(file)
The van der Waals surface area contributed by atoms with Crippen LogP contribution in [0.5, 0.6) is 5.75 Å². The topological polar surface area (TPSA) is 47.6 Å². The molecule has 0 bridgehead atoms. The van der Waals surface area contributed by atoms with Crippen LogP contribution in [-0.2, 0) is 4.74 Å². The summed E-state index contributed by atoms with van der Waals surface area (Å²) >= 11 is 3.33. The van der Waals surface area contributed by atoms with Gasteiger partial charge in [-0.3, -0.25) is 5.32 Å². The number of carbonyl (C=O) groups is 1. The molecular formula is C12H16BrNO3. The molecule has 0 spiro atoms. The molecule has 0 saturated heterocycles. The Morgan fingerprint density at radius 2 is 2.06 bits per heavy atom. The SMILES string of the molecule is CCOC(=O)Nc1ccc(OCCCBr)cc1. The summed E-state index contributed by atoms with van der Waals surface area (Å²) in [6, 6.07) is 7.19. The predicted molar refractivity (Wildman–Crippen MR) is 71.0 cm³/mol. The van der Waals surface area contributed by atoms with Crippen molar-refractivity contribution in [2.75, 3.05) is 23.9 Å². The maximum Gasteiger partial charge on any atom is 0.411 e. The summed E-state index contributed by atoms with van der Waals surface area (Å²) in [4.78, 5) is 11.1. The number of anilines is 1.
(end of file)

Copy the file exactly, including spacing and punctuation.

The van der Waals surface area contributed by atoms with Crippen LogP contribution in [0.5, 0.6) is 5.75 Å². The topological polar surface area (TPSA) is 47.6 Å². The molecule has 0 bridgehead atoms. The van der Waals surface area contributed by atoms with Crippen LogP contribution in [-0.2, 0) is 4.74 Å². The summed E-state index contributed by atoms with van der Waals surface area (Å²) >= 11 is 3.33. The van der Waals surface area contributed by atoms with Gasteiger partial charge in [-0.3, -0.25) is 5.32 Å². The number of carbonyl (C=O) groups is 1. The molecular formula is C12H16BrNO3. The molecule has 0 spiro atoms. The molecule has 0 saturated heterocycles. The Morgan fingerprint density at radius 2 is 2.06 bits per heavy atom. The SMILES string of the molecule is CCOC(=O)Nc1ccc(OCCCBr)cc1. The summed E-state index contributed by atoms with van der Waals surface area (Å²) in [6, 6.07) is 7.19. The predicted molar refractivity (Wildman–Crippen MR) is 71.0 cm³/mol. The van der Waals surface area contributed by atoms with Crippen molar-refractivity contribution in [2.75, 3.05) is 23.9 Å². The maximum Gasteiger partial charge on any atom is 0.411 e. The summed E-state index contributed by atoms with van der Waals surface area (Å²) in [4.78, 5) is 11.1. The number of anilines is 1.